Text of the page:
New homeless hub WILL open after court rejects neighbours’ pleas
PUBLISHED: 06:15 19 March 2020 | UPDATED: 18:05 19 March 2020
© ARCHANT NORFOLK 2011
Neighbours have failed in a last-ditch attempt to stop a homeless hub opening in Norwich.
A plan to transform a former office on Recorder Road into a temporary base for up to 16 homeless people had sparked fierce opposition from neighbours worried about an increase in crime.
It is opening next to a church and near an elderly residential home. Police had previously warned about it attracting drug dealers.
But the city council’s planning committee approved the plans from charity St Martins Housing Trust in October.
The project, which is commissioned by council and delivered by St Martins, was then delayed because of an appeal against the committee’s decision.
That appeal failed, but a judicial review was also filed with the High Court which has now been rejected.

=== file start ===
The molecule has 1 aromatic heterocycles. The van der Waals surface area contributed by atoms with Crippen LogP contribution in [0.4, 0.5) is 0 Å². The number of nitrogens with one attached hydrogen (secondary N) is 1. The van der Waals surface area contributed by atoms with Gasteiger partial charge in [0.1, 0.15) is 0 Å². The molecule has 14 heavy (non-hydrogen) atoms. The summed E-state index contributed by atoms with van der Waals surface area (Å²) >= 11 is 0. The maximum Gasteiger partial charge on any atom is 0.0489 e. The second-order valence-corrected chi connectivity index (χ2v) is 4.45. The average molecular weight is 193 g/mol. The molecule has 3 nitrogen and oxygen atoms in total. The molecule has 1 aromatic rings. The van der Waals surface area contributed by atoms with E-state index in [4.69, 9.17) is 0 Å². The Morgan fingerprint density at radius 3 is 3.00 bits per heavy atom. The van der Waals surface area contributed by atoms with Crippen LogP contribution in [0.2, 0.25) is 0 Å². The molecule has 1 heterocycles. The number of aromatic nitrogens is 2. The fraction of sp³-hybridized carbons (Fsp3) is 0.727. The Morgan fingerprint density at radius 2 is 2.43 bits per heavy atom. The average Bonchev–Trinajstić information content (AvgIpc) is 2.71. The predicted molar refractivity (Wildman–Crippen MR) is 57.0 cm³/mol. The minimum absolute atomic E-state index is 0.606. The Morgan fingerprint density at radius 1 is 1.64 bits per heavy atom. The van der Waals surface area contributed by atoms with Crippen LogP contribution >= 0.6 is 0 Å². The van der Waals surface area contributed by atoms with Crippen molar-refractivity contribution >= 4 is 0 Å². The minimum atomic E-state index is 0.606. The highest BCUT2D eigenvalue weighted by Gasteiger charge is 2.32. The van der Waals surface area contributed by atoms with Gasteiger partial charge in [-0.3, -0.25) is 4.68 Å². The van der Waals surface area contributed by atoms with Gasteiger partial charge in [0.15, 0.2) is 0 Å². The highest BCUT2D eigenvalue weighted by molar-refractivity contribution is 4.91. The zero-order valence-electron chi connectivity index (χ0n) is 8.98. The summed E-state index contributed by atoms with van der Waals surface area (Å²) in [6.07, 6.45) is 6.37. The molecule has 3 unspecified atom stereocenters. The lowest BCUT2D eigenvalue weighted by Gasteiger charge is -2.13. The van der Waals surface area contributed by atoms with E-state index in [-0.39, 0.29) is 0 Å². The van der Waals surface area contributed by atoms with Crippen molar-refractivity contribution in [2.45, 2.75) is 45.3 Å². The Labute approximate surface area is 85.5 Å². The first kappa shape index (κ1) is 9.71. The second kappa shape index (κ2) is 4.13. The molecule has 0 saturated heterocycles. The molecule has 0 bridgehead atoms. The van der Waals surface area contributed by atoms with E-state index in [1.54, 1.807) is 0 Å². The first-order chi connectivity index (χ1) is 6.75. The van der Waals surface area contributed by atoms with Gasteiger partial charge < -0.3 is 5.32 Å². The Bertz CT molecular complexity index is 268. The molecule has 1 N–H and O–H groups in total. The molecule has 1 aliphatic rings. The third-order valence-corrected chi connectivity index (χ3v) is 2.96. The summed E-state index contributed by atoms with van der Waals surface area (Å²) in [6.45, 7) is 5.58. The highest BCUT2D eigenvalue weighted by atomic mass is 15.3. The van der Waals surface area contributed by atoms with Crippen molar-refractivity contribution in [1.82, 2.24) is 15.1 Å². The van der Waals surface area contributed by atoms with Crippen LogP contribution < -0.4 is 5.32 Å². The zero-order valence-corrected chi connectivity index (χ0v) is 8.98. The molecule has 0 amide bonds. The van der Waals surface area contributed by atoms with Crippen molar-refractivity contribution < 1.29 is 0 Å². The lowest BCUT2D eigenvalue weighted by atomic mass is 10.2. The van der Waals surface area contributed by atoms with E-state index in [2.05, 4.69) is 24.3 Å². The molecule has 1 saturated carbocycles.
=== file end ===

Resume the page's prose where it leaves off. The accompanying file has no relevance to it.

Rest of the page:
The council said the lease on the building was due to be signed this week, meaning it could open in six weeks’ time, depending on the situation with coronavirus.
But a spokesman for the Recorder Road Community Group said it should be delayed.
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“The hostel will provide 16 sleeping cubicles in very close proximity and two shared toilets so infection would quickly spread through the hostel,” they said.
“This was pointed out by an NHS worker to Norwich City Council before planning permission was given.
“The homeless and St Martins’ staff deserve better, so we are surprised in the present climate that St Martins still consider this cramped location as suitable.”
The group also claimed there were “irregularities” on the application form to the Ministry of Housing, Communities and Local Government (MHCLG) for £400,000 to fund the scheme.
The form, from the city council, stated the hostel could be operational by the start of August, but the planning committee did not meet until September.
The criteria also said planning permission must already be in place or imminent.
A city council spokesman said the service had been ready in October, before the delays.
A St Martins’ spokesman said the MHCLG had been kept up to date with the delays.
They added: “This was not a decision which was influenced by the council or St Martins.
“It was based upon the need for such a service in Norwich.”